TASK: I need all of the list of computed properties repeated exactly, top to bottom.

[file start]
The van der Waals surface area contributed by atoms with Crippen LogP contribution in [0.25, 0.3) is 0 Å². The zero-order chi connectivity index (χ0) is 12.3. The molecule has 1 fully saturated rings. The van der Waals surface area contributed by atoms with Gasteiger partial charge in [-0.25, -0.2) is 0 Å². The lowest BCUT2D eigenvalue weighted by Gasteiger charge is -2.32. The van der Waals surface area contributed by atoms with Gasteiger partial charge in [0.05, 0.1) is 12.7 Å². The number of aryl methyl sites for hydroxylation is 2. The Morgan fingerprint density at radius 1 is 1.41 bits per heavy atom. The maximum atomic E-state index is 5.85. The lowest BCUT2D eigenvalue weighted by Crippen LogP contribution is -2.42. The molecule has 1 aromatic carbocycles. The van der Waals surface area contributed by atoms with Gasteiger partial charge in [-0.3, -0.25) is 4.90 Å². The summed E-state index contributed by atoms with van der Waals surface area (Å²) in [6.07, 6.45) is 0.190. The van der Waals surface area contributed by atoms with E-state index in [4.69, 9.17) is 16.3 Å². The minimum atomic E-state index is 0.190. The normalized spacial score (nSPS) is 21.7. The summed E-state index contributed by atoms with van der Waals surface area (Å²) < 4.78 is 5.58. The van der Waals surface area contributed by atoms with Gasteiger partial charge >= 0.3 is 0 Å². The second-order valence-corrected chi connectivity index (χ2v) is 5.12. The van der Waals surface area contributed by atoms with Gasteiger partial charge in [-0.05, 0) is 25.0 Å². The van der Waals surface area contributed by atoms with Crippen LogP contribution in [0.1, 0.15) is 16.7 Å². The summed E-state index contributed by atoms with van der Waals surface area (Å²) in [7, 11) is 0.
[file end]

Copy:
The van der Waals surface area contributed by atoms with Crippen LogP contribution in [0.25, 0.3) is 0 Å². The zero-order chi connectivity index (χ0) is 12.3. The molecule has 1 fully saturated rings. The van der Waals surface area contributed by atoms with Gasteiger partial charge in [-0.25, -0.2) is 0 Å². The lowest BCUT2D eigenvalue weighted by Gasteiger charge is -2.32. The van der Waals surface area contributed by atoms with Gasteiger partial charge in [0.05, 0.1) is 12.7 Å². The number of aryl methyl sites for hydroxylation is 2. The Morgan fingerprint density at radius 1 is 1.41 bits per heavy atom. The maximum atomic E-state index is 5.85. The lowest BCUT2D eigenvalue weighted by Crippen LogP contribution is -2.42. The molecule has 1 aromatic carbocycles. The van der Waals surface area contributed by atoms with Gasteiger partial charge in [-0.3, -0.25) is 4.90 Å². The summed E-state index contributed by atoms with van der Waals surface area (Å²) in [6.07, 6.45) is 0.190. The van der Waals surface area contributed by atoms with E-state index in [4.69, 9.17) is 16.3 Å². The minimum atomic E-state index is 0.190. The normalized spacial score (nSPS) is 21.7. The summed E-state index contributed by atoms with van der Waals surface area (Å²) < 4.78 is 5.58. The van der Waals surface area contributed by atoms with Gasteiger partial charge >= 0.3 is 0 Å². The second-order valence-corrected chi connectivity index (χ2v) is 5.12. The van der Waals surface area contributed by atoms with Gasteiger partial charge in [-0.05, 0) is 25.0 Å². The van der Waals surface area contributed by atoms with Crippen LogP contribution in [0.1, 0.15) is 16.7 Å². The summed E-state index contributed by atoms with van der Waals surface area (Å²) in [7, 11) is 0.